• But well-being is not to be secured by ample, independent possession of property; on the contrary, occasions might arise in which such possession might expose her to the more danger.
  • On the contrary, he would have despised any ostentation of expense; his profession had familiarized him with all grades of poverty, and he cared much for those who suffered hardships.
  • But it was not resolved unanimously that things would come right; on the contrary, the committee looked rather grim, and the political personage from Brassing was writing busily, as if he were brewing new devices.
  • Contrary to Bulstrode’s alarmed expectation, he took little notice of Lydgate’s presence, and continued to talk or murmur incoherently.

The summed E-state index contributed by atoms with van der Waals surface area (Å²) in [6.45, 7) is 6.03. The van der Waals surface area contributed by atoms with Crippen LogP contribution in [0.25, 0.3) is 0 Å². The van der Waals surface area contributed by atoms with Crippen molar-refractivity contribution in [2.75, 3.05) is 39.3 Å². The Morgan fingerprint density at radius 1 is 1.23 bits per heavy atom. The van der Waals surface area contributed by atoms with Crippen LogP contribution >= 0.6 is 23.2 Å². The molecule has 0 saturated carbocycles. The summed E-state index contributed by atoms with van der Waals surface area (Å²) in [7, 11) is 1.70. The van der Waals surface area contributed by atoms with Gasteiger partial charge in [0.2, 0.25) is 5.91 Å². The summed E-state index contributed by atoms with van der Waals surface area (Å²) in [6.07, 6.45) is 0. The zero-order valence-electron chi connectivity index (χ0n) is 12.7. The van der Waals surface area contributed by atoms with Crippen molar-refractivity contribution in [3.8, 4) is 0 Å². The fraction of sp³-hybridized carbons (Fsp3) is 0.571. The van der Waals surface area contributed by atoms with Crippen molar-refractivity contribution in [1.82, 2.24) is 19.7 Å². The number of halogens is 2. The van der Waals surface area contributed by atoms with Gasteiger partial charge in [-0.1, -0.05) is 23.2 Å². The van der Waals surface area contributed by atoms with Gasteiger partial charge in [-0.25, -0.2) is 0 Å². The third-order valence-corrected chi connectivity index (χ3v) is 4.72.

• In his last dealings with this man Bulstrode may have kept his hands pure, in spite of my suspicion to the contrary.
  • This proposal was only one more sign added to many since his memorable interview with Lydgate, that Mr. Casaubon’s original reluctance to let Dorothea work with him had given place to the contrary disposition, namely, to demand much interest and labor from her.
  • I think that the rare Englishmen who have this gesture are never of the heavy type—for fear of any lumbering instance to the contrary, I will say, hardly ever; they have usually a fine temperament and much tolerance towards the smaller errors of men (themselves inclusive).
  • On the contrary, he felt a cold certainty at his heart that Raffles—unless providence sent death to hinder him—would come back to Middlemarch before long.